Plastic targets have become a must for fmcg firms. But are they aiming high enough – and is a circular plastic economy possible under this approach?

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 This feature is part of The Grocer’s Green Issue. To read the digital edition click here

They say failure to plan is planning to fail. That certainly rings true in the case of the plastic conundrum. If we carry on at the same rate, the World Economic Forum predicts plastic production will double over the next 20 years – and quadruple by 2050. That’s from a high base. Already there is talk of plastic overwhelming our seas, while also polluting our rivers, soil, foodstuffs and even the air.

Against that backdrop, the major fmcg manufacturers have all set out ambitious plastic reduction targets. The likes of Unilever, CCEP, Danone and PepsiCo have pledged to make 100% of their portfolios recyclable, take out swathes of virgin plastic and increase the use of recycled PET in their products by 2025. They have one common aim: to create a circular economy in plastic.

It all sounds impressive. But as the target date edges closer, environmental campaigners say there is a fundamental flaw in the approach of the major suppliers. “They are basically betting on recycling fixing the problem. And that’s where we have a massive difference of opinion,” says Louise Edge, corporate campaign lead at Greenpeace. Instead, she believes they should reduce their output.

So are green packaging targets up to the job? What do they entail? And is this circular vision achievable under the current approach?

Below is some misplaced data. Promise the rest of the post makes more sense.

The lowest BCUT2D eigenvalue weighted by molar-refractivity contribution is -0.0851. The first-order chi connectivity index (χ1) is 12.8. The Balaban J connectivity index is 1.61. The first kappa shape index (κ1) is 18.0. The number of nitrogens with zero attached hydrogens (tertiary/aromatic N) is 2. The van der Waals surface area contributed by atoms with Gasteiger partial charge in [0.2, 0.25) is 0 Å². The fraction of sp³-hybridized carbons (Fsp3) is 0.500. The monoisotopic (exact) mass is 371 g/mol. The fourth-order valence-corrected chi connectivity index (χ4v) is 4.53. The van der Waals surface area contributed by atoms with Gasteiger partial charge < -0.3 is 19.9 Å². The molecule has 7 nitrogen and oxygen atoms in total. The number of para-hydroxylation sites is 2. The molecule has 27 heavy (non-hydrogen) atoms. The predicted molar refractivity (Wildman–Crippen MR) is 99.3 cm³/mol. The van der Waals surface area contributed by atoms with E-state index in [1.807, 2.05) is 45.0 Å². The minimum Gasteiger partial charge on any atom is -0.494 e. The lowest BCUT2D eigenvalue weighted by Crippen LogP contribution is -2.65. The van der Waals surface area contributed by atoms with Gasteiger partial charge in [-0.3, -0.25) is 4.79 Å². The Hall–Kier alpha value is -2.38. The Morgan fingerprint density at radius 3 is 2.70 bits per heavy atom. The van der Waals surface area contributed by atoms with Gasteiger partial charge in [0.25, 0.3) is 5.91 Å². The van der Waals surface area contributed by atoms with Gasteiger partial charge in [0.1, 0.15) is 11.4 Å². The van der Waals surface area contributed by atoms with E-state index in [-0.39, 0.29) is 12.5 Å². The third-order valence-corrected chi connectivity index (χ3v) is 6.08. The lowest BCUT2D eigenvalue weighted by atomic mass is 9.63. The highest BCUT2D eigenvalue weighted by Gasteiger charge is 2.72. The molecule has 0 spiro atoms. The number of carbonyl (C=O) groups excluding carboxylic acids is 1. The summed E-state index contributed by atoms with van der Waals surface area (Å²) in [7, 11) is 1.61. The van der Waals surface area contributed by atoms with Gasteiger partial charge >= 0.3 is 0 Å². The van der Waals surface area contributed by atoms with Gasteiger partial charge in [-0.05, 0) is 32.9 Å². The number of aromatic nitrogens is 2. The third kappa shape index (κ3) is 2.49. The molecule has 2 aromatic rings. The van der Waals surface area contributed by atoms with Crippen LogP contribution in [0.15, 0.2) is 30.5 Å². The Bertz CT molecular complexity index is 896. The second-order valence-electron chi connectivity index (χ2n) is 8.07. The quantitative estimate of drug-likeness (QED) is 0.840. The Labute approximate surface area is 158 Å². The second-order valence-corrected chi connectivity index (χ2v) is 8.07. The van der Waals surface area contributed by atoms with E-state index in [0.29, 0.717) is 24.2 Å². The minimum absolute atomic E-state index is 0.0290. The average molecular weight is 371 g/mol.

One thing is for sure: in today’s world, a plastic reduction strategy is a necessity, rather than a nice-to-have. Fmcg brands are highly aware of their impact.

Even without the altruistic factor, legislation is providing a clear incentive to reduce waste. Within the next five years, there are plans for a tax on single-use packaging with less than 30% recycled content, and Extended Producer Responsibility will also come into force. The latter will put a stronger onus on suppliers to take environmental responsibility for their product packaging when it becomes waste.

Then there is the matter of public opinion. Greenpeace’s Edge says not long ago, many of the major suppliers “didn’t even report on plastic” or set targets on reduction. “Obviously all the news that’s come out over the following years, particularly the Blue Planet moment, has changed that,” she points out.

Indeed, consumers are switched on to the pitfalls of plastic more than ever. Seven in 10 shoppers said the sustainability of packaging influenced their choice of brand, retailer or product, in an exclusive poll of over 1,000 UK adults for The Grocer by Harris Interactive.

Callum Saunders, head of planning at marketing agency Zeal Creative, believes that importance will only grow. “As we move into a climate-critical future, not offering sustainable solutions could quickly become a negative in shoppers’ minds,” he says.

So important is the issue that a sustainable packaging strategy is increasingly considered a financial asset. “What you are doing to reduce your packaging use has actually become a theme among investors,” says Susan Hansen, global strategist of food and agribusiness supply chains at Rabobank.

In essence, creating a circular economy on plastics is as much in the interest of the major fmcg players as it is the planet. It’s no wonder there are so many ambitious targets at play. Recyclability is the starting point in all of these. All the signatories to Wrap’s UK Plastics Pact – which include CCEP, Danone, Britvic and Unilever – have pledged to make 100% of their packaging reusable, recyclable or compostable by 2025.